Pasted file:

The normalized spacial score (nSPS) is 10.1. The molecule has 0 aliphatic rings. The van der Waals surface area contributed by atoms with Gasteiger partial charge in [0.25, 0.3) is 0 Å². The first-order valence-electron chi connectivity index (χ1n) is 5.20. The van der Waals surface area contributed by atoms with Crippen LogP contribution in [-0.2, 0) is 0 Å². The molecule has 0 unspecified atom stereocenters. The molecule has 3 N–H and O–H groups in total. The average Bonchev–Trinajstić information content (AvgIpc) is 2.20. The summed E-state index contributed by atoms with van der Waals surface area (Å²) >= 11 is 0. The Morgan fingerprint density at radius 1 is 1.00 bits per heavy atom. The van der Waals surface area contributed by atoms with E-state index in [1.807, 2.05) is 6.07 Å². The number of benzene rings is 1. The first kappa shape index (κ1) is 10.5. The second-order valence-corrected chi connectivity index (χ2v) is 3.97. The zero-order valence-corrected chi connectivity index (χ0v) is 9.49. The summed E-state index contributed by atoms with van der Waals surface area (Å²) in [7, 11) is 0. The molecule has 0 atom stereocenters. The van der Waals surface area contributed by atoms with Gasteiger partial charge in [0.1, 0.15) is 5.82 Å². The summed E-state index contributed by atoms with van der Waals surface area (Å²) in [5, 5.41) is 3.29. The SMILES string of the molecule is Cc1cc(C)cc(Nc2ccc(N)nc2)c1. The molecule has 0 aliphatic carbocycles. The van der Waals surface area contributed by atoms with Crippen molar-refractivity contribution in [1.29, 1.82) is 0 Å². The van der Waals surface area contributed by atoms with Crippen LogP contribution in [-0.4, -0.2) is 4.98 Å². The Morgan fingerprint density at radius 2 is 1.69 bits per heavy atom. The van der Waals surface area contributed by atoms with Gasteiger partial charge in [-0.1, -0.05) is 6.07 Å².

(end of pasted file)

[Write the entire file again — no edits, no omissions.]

The normalized spacial score (nSPS) is 10.1. The molecule has 0 aliphatic rings. The van der Waals surface area contributed by atoms with Gasteiger partial charge in [0.25, 0.3) is 0 Å². The first-order valence-electron chi connectivity index (χ1n) is 5.20. The van der Waals surface area contributed by atoms with Crippen LogP contribution in [-0.2, 0) is 0 Å². The molecule has 0 unspecified atom stereocenters. The molecule has 3 N–H and O–H groups in total. The average Bonchev–Trinajstić information content (AvgIpc) is 2.20. The summed E-state index contributed by atoms with van der Waals surface area (Å²) >= 11 is 0. The Morgan fingerprint density at radius 1 is 1.00 bits per heavy atom. The van der Waals surface area contributed by atoms with E-state index in [1.807, 2.05) is 6.07 Å². The number of benzene rings is 1. The first kappa shape index (κ1) is 10.5. The second-order valence-corrected chi connectivity index (χ2v) is 3.97. The zero-order valence-corrected chi connectivity index (χ0v) is 9.49. The summed E-state index contributed by atoms with van der Waals surface area (Å²) in [7, 11) is 0. The molecule has 0 atom stereocenters. The van der Waals surface area contributed by atoms with Gasteiger partial charge in [0.1, 0.15) is 5.82 Å². The summed E-state index contributed by atoms with van der Waals surface area (Å²) in [5, 5.41) is 3.29. The SMILES string of the molecule is Cc1cc(C)cc(Nc2ccc(N)nc2)c1. The molecule has 0 aliphatic carbocycles. The van der Waals surface area contributed by atoms with Crippen molar-refractivity contribution in [1.29, 1.82) is 0 Å². The van der Waals surface area contributed by atoms with Crippen LogP contribution in [-0.4, -0.2) is 4.98 Å². The Morgan fingerprint density at radius 2 is 1.69 bits per heavy atom. The van der Waals surface area contributed by atoms with Gasteiger partial charge in [-0.1, -0.05) is 6.07 Å².